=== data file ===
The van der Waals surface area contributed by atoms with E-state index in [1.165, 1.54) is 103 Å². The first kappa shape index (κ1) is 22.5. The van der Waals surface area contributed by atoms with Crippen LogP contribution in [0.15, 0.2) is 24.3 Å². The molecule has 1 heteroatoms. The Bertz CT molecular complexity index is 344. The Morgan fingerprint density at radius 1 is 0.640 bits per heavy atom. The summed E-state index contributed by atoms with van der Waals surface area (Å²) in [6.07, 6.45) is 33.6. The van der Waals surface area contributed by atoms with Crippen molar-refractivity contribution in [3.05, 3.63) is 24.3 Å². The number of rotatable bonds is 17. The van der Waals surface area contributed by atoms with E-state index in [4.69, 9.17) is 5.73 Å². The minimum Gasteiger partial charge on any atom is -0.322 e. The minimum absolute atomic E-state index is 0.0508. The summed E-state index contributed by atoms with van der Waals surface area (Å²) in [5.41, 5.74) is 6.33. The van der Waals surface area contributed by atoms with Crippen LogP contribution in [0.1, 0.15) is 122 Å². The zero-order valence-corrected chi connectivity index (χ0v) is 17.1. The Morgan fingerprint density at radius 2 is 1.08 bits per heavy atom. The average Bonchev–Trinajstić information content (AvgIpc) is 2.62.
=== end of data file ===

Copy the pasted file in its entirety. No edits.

The van der Waals surface area contributed by atoms with E-state index in [1.165, 1.54) is 103 Å². The first kappa shape index (κ1) is 22.5. The van der Waals surface area contributed by atoms with Crippen LogP contribution in [0.15, 0.2) is 24.3 Å². The molecule has 1 heteroatoms. The Bertz CT molecular complexity index is 344. The Morgan fingerprint density at radius 1 is 0.640 bits per heavy atom. The summed E-state index contributed by atoms with van der Waals surface area (Å²) in [6.07, 6.45) is 33.6. The van der Waals surface area contributed by atoms with Crippen molar-refractivity contribution in [3.05, 3.63) is 24.3 Å². The number of rotatable bonds is 17. The van der Waals surface area contributed by atoms with E-state index in [4.69, 9.17) is 5.73 Å². The minimum Gasteiger partial charge on any atom is -0.322 e. The minimum absolute atomic E-state index is 0.0508. The summed E-state index contributed by atoms with van der Waals surface area (Å²) in [5.41, 5.74) is 6.33. The van der Waals surface area contributed by atoms with Crippen LogP contribution in [0.1, 0.15) is 122 Å². The zero-order valence-corrected chi connectivity index (χ0v) is 17.1. The Morgan fingerprint density at radius 2 is 1.08 bits per heavy atom. The average Bonchev–Trinajstić information content (AvgIpc) is 2.62.